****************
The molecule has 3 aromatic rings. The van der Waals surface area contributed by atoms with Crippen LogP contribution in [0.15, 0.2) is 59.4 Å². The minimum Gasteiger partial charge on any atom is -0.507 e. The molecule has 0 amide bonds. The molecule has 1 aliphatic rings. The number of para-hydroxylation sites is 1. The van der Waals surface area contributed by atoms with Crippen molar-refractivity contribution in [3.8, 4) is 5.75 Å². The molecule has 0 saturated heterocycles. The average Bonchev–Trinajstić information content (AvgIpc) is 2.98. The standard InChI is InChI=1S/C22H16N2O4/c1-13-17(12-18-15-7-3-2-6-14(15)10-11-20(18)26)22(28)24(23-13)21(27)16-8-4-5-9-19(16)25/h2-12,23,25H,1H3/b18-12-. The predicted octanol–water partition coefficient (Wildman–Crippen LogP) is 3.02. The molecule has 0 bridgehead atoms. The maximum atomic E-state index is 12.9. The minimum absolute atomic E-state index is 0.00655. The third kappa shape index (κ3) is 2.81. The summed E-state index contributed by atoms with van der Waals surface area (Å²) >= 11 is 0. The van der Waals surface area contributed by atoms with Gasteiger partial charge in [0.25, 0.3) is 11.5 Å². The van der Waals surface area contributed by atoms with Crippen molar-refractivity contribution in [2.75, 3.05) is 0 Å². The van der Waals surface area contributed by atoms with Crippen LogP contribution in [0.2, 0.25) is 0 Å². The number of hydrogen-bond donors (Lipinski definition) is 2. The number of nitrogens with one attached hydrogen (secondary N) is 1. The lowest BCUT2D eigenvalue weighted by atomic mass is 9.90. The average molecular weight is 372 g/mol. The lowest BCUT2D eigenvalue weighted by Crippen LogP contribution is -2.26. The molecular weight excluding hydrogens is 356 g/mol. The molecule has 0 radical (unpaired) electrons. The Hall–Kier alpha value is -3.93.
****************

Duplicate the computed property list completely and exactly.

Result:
The molecule has 3 aromatic rings. The van der Waals surface area contributed by atoms with Crippen LogP contribution in [0.15, 0.2) is 59.4 Å². The minimum Gasteiger partial charge on any atom is -0.507 e. The molecule has 0 amide bonds. The molecule has 1 aliphatic rings. The number of para-hydroxylation sites is 1. The van der Waals surface area contributed by atoms with Crippen molar-refractivity contribution in [3.8, 4) is 5.75 Å². The molecule has 0 saturated heterocycles. The average Bonchev–Trinajstić information content (AvgIpc) is 2.98. The standard InChI is InChI=1S/C22H16N2O4/c1-13-17(12-18-15-7-3-2-6-14(15)10-11-20(18)26)22(28)24(23-13)21(27)16-8-4-5-9-19(16)25/h2-12,23,25H,1H3/b18-12-. The predicted octanol–water partition coefficient (Wildman–Crippen LogP) is 3.02. The molecule has 0 bridgehead atoms. The maximum atomic E-state index is 12.9. The minimum absolute atomic E-state index is 0.00655. The third kappa shape index (κ3) is 2.81. The summed E-state index contributed by atoms with van der Waals surface area (Å²) >= 11 is 0. The van der Waals surface area contributed by atoms with Gasteiger partial charge in [0.25, 0.3) is 11.5 Å². The van der Waals surface area contributed by atoms with Crippen molar-refractivity contribution in [2.75, 3.05) is 0 Å². The van der Waals surface area contributed by atoms with Crippen LogP contribution in [0.2, 0.25) is 0 Å². The number of hydrogen-bond donors (Lipinski definition) is 2. The number of nitrogens with one attached hydrogen (secondary N) is 1. The lowest BCUT2D eigenvalue weighted by atomic mass is 9.90. The average molecular weight is 372 g/mol. The lowest BCUT2D eigenvalue weighted by Crippen LogP contribution is -2.26. The molecular weight excluding hydrogens is 356 g/mol. The molecule has 0 radical (unpaired) electrons. The Hall–Kier alpha value is -3.93.